I keep a list in my head of all sorts of things I lost in that moment. Topping the list: consciousness. I’m pretty sure, as the surgeon came into the waiting room and said, “I’m sorry folks….”, that I passed out, perhaps for only a few seconds as I slid, sweating and shaking, out of my chair and onto the floor –I was 3 days post-partum, wounded and bleeding, and I remember thinking, “Why does this shit always happen to me?”
I lost all faith in God. Fear not, Readers Dear, the Big Guy and I are tight these days. But in that moment: I was done. I hated Him and I was convinced He hated me. The spiritual rug had been pulled out from beneath my feet, and it took many tears and alot of time before I was able to put my world view right again.
I lost a future. To best explain what I mean, I can only say that I spent much of my mental energy reconciling what existed with what I thought my existence would be. These moments of reconciliation would come upon me in many places. In the grocery store, I would look down at the empty seat in the shopping cart and think, “there should be a baby there.” At Christmas I delighted in my little 1 1/2 year old niece, who was such a comfort to me, then sneak out of the room to dab at my eyes, because my baby should have been there in a pretty Christmas dress to match her cousin’s. At support group I broke down, sobbing, saying, “I shouldn’t be here, I shouldn’t be here.” The other ladies there, also grieving, rushed to reassure me that I did indeed belong there. My friend Donna, who gained her own understanding of the situation the hard way, gently explained my tears to the others saying, “She means she shouldn’t be HERE because she should be home taking care of her baby.” Rocking and clutching my sides, I could only nod and sniffle. “None of us should be here.”, said another girl, and she, of course, was right.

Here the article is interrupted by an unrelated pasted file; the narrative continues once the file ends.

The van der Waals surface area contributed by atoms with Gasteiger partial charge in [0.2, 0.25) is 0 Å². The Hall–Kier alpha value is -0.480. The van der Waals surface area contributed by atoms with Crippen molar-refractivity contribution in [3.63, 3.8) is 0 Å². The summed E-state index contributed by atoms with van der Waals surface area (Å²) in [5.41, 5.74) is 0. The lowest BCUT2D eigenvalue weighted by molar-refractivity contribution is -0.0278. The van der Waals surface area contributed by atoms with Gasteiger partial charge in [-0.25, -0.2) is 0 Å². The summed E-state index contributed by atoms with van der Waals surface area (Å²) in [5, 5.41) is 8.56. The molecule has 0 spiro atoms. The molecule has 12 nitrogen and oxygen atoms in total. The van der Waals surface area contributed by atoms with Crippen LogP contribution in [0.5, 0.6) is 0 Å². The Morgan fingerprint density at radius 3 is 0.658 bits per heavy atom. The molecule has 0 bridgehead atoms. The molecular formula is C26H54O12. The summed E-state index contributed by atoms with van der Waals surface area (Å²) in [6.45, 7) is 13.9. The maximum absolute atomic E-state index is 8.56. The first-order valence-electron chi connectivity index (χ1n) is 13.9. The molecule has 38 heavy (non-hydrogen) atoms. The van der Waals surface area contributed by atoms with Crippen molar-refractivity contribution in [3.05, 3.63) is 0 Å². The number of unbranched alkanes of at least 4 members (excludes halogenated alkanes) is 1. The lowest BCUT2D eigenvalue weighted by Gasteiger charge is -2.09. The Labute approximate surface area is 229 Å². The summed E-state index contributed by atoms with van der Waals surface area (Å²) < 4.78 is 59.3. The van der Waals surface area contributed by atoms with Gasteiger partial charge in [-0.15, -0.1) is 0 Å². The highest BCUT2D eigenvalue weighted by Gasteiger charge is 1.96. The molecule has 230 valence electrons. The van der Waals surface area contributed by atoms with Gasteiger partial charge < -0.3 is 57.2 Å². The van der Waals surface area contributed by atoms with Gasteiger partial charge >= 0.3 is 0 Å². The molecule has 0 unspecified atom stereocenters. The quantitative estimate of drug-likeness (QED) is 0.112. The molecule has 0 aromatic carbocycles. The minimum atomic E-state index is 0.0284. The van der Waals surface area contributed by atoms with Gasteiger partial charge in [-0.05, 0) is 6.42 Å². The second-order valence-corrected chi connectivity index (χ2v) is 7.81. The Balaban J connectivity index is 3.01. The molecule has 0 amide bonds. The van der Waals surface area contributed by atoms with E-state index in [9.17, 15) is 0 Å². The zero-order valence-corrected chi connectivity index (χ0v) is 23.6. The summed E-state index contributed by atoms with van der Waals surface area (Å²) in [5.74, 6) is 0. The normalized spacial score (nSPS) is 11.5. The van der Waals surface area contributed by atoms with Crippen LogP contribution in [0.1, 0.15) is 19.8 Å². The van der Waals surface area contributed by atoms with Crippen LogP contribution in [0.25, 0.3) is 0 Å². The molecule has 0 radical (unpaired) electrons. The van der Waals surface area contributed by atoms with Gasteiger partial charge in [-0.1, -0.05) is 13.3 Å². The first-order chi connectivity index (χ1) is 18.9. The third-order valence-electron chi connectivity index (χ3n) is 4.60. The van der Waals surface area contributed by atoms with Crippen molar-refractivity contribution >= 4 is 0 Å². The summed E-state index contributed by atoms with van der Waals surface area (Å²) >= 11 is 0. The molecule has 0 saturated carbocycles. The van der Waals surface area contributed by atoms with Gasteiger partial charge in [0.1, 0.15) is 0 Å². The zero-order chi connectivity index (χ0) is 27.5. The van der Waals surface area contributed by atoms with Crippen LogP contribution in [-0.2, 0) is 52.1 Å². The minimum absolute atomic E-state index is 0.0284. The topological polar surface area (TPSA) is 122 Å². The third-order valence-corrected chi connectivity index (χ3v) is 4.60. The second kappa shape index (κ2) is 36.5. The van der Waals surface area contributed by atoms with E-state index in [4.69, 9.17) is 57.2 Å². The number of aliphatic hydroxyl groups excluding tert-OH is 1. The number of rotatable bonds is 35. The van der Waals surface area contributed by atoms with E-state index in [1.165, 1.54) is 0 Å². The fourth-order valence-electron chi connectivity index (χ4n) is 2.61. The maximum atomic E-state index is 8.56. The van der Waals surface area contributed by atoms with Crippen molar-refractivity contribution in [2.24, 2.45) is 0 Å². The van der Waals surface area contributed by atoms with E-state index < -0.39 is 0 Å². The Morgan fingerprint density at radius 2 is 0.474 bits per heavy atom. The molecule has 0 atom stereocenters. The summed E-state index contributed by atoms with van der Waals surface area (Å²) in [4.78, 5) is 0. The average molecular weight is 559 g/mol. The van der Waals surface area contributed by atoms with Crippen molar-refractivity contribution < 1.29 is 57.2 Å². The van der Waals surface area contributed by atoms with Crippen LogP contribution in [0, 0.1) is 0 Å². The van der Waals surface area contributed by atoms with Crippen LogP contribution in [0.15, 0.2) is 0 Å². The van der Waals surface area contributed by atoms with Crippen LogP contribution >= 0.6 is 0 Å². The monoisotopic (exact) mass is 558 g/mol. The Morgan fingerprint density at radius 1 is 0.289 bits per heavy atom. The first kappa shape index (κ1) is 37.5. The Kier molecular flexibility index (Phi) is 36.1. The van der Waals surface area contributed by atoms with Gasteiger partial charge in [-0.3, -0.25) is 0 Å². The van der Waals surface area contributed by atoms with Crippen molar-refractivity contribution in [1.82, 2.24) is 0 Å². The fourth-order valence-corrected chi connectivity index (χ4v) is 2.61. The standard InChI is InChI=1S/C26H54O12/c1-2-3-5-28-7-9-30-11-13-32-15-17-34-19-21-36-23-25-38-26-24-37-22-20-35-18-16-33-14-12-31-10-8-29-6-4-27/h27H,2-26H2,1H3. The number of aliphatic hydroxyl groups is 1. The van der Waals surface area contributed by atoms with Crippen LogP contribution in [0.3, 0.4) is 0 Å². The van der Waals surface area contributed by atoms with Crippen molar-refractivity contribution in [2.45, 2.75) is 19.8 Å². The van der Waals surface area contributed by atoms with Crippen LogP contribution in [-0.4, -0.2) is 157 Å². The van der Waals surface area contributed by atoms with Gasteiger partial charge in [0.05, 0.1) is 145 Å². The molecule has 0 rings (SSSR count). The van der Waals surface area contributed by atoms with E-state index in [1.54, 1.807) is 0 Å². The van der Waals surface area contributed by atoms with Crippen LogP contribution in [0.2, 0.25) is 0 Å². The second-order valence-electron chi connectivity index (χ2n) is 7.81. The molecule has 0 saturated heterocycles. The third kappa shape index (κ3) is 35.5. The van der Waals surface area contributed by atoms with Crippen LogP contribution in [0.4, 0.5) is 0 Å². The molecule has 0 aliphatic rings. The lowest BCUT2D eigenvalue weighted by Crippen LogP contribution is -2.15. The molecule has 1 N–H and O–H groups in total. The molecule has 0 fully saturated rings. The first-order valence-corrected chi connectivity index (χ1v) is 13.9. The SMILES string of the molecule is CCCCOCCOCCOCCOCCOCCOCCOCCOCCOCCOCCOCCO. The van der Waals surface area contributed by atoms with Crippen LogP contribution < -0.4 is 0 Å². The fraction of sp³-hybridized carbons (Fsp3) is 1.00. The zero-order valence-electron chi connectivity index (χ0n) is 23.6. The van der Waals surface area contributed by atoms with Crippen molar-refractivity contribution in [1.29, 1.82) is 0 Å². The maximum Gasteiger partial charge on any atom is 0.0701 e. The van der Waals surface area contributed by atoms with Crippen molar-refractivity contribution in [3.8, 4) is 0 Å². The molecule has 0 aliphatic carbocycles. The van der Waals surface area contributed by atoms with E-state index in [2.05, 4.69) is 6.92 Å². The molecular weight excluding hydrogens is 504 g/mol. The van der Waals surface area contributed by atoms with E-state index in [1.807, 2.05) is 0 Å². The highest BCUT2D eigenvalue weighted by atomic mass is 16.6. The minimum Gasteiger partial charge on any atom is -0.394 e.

I didn’t know it then, but in that moment was the beginning of the end of a friendship. I had a friend at the time, who, having chosen to be child-free, simply was not able to relate to my grief. She made me, if you can believe it’s possible, even more miserable than I already was. Let me tell you, there are few things more pitiful in this world than a young mother with aching, empty arms. She couldn’t understand why I couldn’t shoulder her unending problems and listen to her go on and on. AND, BE FUNNY! She actually asked me, “Where did my friend Stacey go?” If we had been in the same room I probably would have, well, I don’t know what I would have done. As it was, I spat out across the phone lines, “HER. BABY. DIED!” The words tasted like bile and I couldn’t believe I had to actually vomit them out for her. Eventually, I learned, as I hope anyone who survives a life trauma learns, that I had to show her my back as I turned to face those who did “get me.”
I am happy to report, when I look back on that time, I believe I gained, if not more, than, at least as much as, I lost. The PA Posse as an example, (read “Wine for My Horses, Chocolate for My Girls” to learn more about the Posse) and other new relationships. New character traits: strength, patience, peace, etc.. And, a close, personal relationship with my new boyfriends: Ben and Jerry. I’ve never been fond of the whole “when God closes a window He opens a door, yadda, yadda, yadda, blah, blah, blah”. The universal, mathematical truth of it is that once a vacuum is formed, it will soon be filled.
We all lose our innocence. If we are lucky, we gain wisdom in it’s stead.